Summer TV Club: Freaks and Geeks: "I'm With the Band"
Before we start, we wanted to remind you that all the shows we have been watching and will watch are available for free streaming on Netflix. Now I just stole the excuse you were using to not watch Magnum P.I.
This week Pete, Jef and myself tackled the cult classic, Paul Feig/Judd Apatow masterpiece, Freaks and Geeks. The show is about the cruel world that was high school in the early 1980s. The series, despite only lasting 18 episodes in total, has grown in popularity over the years somewhat due to the success of much of its cast and crew. I admittedly did not watch the show until after its sad and abrupt cancellation but I love it no less. It's often perfect, which is hard to say about many other television series (Beverly Hills 90210 aside).
The episode we watched this week was "I'm With the Band," one of the best of the entire season. Lindsay Weir (Linda Cardellini), who is a regular brain, has been hanging out with the bad/"freak" crowd in her suburban high school. Much of the series is about the transition she goes through in finding herself as she moves away from her old "nerdy" friends and attempts acceptance from the cool burnouts.
In this episode, she sits in on her new dudes' band rehearsal, which is god-awful. Nick (Jason Segel), the guy who adores her that she doesn't want anything to do with physically, is probably the worst drummer of all time, despite seeing himself as the lord of rock. The other side of the episode finds Lindsay's little brother Sam (John Francis Daley), a "geek," having major issues with the fact that he will be required to shower after gym and everyone will see that he has no hair under his pits.
ABBY: Of the band names presented in this episode, which should the gang use in your humble opinion? Mission Control, Anarchy's Child or Creation? My vote is for Creation; it sounds so epic. Anarchy's Child sounds like Destiny's Child but much more disorganized.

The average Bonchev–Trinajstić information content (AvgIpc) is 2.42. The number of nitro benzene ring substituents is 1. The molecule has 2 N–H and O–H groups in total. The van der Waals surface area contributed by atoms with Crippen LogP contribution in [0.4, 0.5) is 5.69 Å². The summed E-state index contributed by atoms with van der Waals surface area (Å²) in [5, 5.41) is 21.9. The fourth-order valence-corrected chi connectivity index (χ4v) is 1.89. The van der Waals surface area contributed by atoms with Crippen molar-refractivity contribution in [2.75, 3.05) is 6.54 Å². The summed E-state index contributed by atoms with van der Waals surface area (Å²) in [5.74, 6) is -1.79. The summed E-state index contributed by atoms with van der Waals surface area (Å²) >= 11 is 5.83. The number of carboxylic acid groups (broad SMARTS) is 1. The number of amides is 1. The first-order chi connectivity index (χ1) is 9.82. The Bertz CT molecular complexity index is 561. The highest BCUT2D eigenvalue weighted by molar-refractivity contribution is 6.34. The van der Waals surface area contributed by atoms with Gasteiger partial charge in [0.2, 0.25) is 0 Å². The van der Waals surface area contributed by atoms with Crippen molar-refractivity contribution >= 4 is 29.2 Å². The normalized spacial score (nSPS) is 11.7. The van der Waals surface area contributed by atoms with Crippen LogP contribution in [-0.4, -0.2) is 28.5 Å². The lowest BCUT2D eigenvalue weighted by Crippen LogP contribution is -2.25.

JEF: As a journalist that spends his time in Google searching for band names, something like Creation would piss me the hell off. I vote Anarchy's Child because Anarchy's Child would most likely be responsible and straight laced just to fuck with Anarchy.
PETE: "Anarchy's Child" is almost as dumb as a band name as "Sons of Anarchy" is for a biker gang. And "Creation" is too close to "Kreator," who are legitimately bad ass.
JEF: It was a Genesis joke, lepton.
ABBY: I didn't get that joke either. But here's what I'm wondering, why is Nick's dad such a dick? Is it because he is really can't stand the fact that his son is bad in school, a terrible drummer and a huge pothead or is it because he is really Jack's father from Lost and is dead?
JEF: I'm going to quote a Meat Loaf song, "He was dangerous and drunk and defeated and corroded by failure and envy and hate."
PETE: Here's where I'm showing my age/parental status, but HOW THE HELL CAN THAT KID NOT MAINTAIN A C+ AVERAGE? C+? My dad would've had me sleeping in the back of my car -- which he would've made me park at the bus terminal -- if I was pulling D's and spending all my spare time pantomiming Rush solos.
ABBY: Lindsay makes some comment to Nick about "practicing more" and that the band will never win battle of the bands. Is Lindsay a bitch for being honest? Or is she Yoko? She's just trying to help; she's just very annoying about it.
JEF: It's not a real good idea to bring your girlfriend to band practice, and it's really not a good idea to tell the band that she thinks the band needs a change. If you value her opinion on music, by all means solicit that opinion, but you wouldn't walk into work and tell your boss that your girlfriend thinks a new stapler policy is in order. It's your job to make it happen if you act on her advice. I think Nick was in the wrong here. He was just using Lindsay as a crutch.
PETE: Lindsay isn't a bitch, but she's naïve, and dead wrong: lots of people *can't* do anything they want, even if they "believe in themselves." Daniel, as obnoxious a character as he often is, was right. I feel bad for Nick, I really do, but I have to believe if F&G got a second season, Jason Segel's absence would have been explained away by Nick being in basic training. A la Happy Days.
ABBY: How old were you guys when you got chest hair? I was 12.